POSITIVE AND NEGATIVE IMPACTS OF TURKEY'S EU ACCESSION
European Union proves to be a success story. On the continent, where the most blood on the globe had previously been spilled, it has brought peace and stability. To its citizens, it has provided quality of life and ensured progress. But now, after two decades of its existence, the Union is beginning to lose its momentum. Serious disagreements are starting to arise among the Member States concerning its future; its population is ageing; the global economic crisis has led the European Community to the point where decisions must be taken whether to continue the expansion and where its borders should lie.
At the same time, Turkey has awakened at the EU’s geographical outskirts. During the last decade, this country has experienced an economic boom and has made its way from what used to be called "the Bosporus patient" to a most influential entity in the Middle and Far East area. By its global economic importance, Pacek and Thorniley (2004, p. 157-158) rank it fifth, just behind Brazil, Russia, India and China (the BRICs); following the International Monetary Fund Report, Turkey is quoted as the "economic centre of South-east Europe, Middle East and Eurasia, whose gross domestic product has increased by a total of 242% during the last decade (Foreign Economic Relations Board, 2011, P.3)."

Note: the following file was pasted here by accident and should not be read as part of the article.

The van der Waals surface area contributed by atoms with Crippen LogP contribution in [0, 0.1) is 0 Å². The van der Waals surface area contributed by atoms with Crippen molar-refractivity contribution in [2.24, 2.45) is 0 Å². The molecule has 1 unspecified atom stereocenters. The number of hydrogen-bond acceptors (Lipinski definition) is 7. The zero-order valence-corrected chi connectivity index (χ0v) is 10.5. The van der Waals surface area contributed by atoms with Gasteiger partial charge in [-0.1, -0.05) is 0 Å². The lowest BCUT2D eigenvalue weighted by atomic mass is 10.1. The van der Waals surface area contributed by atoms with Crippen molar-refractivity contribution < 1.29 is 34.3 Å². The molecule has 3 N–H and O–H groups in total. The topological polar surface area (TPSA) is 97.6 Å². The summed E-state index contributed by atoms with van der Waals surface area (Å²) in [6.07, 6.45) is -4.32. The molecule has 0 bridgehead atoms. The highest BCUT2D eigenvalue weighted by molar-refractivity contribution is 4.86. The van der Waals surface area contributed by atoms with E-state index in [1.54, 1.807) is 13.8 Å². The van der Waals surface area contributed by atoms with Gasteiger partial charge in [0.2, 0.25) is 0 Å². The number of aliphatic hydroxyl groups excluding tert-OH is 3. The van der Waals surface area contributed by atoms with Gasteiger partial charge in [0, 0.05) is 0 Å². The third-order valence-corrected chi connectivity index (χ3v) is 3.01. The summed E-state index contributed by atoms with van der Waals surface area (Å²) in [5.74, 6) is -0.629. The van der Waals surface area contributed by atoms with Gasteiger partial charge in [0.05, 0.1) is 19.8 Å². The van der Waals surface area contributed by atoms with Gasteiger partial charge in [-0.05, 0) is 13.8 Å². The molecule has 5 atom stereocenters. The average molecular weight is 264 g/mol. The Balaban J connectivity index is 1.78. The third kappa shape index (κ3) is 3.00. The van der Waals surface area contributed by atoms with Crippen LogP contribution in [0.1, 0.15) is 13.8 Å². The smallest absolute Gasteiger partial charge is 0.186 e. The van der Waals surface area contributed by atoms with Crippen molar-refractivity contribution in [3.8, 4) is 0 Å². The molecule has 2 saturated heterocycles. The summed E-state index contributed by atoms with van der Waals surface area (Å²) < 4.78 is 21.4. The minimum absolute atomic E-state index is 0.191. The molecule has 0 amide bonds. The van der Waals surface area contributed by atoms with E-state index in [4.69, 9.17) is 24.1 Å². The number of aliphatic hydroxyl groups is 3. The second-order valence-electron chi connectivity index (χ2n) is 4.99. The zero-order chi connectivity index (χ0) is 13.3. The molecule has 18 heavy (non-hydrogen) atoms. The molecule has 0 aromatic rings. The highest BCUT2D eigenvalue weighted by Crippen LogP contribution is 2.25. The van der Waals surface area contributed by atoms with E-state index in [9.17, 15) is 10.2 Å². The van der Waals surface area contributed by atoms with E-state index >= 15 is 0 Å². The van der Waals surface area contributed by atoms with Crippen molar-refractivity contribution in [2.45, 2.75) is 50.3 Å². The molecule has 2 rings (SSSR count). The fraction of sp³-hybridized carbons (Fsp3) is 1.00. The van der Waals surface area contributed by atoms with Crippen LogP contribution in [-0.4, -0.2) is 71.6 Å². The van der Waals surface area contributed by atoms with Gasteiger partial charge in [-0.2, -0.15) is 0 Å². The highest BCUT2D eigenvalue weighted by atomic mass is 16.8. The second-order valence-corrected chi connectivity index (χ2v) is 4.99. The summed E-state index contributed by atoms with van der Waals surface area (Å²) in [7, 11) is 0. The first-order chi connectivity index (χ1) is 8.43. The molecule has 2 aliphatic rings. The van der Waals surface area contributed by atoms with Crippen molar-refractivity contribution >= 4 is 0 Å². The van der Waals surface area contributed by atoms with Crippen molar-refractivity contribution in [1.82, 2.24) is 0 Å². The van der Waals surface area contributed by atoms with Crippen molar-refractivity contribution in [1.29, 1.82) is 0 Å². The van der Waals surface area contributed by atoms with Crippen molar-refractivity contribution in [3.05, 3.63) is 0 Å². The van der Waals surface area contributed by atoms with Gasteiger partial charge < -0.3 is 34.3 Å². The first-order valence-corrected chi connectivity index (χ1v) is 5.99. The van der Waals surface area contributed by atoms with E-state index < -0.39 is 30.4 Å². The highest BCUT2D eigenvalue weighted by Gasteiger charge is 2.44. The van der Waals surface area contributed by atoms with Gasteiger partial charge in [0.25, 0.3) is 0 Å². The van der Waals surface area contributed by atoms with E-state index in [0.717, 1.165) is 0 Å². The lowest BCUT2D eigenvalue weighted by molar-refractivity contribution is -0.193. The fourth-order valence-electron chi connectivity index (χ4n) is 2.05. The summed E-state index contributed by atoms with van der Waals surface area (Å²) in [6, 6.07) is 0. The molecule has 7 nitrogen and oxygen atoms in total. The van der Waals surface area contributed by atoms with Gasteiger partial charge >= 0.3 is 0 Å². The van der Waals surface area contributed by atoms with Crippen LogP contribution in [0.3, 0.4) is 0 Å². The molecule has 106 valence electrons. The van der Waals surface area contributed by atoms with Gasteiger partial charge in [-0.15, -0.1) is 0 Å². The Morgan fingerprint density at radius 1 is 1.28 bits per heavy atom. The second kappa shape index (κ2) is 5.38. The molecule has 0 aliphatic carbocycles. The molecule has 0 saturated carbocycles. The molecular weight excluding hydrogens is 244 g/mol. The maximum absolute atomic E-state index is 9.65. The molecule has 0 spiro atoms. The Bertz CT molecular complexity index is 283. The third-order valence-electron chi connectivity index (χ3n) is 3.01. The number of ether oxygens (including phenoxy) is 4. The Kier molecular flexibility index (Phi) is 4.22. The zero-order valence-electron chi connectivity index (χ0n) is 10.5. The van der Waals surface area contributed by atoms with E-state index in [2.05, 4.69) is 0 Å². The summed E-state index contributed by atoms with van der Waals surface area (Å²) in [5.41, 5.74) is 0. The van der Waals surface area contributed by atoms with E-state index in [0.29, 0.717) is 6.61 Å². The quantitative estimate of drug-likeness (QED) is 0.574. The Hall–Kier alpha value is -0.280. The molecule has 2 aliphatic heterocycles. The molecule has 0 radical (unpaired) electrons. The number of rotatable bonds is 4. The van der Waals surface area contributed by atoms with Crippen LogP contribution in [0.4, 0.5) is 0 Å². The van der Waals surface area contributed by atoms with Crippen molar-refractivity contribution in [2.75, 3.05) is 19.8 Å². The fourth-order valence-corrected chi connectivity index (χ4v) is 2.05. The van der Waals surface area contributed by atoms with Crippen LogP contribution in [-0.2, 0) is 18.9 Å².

Due to the changed power balance, it seems that the EU now needs Turkey more than vice versa. But in fact, there is a mutual interest for cooperation. With the 1964 Ankara Agreement, Turkey established closer links with Europe more than fifty years ago and is the country with the longest accession process in the history of EU. Its desire to accede has been the major driver for political and economic changes, leading Turkey to the formalisation of relations with the EU in 2004; in spite of these efforts of higher or lesser success, Turkey has so far not become a full EU member. There are multiple reasons for this: as a...